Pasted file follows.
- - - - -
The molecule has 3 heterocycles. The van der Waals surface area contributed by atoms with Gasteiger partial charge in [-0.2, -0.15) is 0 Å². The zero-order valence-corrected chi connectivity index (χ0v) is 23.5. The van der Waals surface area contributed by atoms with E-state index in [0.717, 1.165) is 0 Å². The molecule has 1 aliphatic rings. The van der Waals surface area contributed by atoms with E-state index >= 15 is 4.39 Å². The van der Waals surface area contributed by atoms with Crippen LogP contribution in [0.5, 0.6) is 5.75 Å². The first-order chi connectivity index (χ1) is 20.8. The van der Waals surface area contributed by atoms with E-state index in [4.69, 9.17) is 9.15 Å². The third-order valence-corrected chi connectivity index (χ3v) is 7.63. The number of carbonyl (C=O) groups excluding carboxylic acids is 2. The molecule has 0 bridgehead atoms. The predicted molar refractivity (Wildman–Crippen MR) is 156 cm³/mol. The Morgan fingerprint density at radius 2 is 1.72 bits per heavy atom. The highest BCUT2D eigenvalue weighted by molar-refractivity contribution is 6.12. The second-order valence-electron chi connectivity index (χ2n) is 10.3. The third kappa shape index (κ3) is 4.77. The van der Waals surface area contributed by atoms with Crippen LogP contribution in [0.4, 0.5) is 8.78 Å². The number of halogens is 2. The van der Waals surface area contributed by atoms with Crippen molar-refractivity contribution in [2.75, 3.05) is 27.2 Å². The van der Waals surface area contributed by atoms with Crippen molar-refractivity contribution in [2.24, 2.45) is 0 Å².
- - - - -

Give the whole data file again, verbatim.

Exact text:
The molecule has 3 heterocycles. The van der Waals surface area contributed by atoms with Gasteiger partial charge in [-0.2, -0.15) is 0 Å². The zero-order valence-corrected chi connectivity index (χ0v) is 23.5. The van der Waals surface area contributed by atoms with E-state index in [0.717, 1.165) is 0 Å². The molecule has 1 aliphatic rings. The van der Waals surface area contributed by atoms with E-state index >= 15 is 4.39 Å². The van der Waals surface area contributed by atoms with Crippen LogP contribution in [0.5, 0.6) is 5.75 Å². The first-order chi connectivity index (χ1) is 20.8. The van der Waals surface area contributed by atoms with E-state index in [4.69, 9.17) is 9.15 Å². The third-order valence-corrected chi connectivity index (χ3v) is 7.63. The number of carbonyl (C=O) groups excluding carboxylic acids is 2. The molecule has 0 bridgehead atoms. The predicted molar refractivity (Wildman–Crippen MR) is 156 cm³/mol. The Morgan fingerprint density at radius 2 is 1.72 bits per heavy atom. The highest BCUT2D eigenvalue weighted by molar-refractivity contribution is 6.12. The second-order valence-electron chi connectivity index (χ2n) is 10.3. The third kappa shape index (κ3) is 4.77. The van der Waals surface area contributed by atoms with Crippen LogP contribution in [0.4, 0.5) is 8.78 Å². The number of halogens is 2. The van der Waals surface area contributed by atoms with Crippen molar-refractivity contribution in [2.75, 3.05) is 27.2 Å². The van der Waals surface area contributed by atoms with Crippen molar-refractivity contribution in [2.24, 2.45) is 0 Å².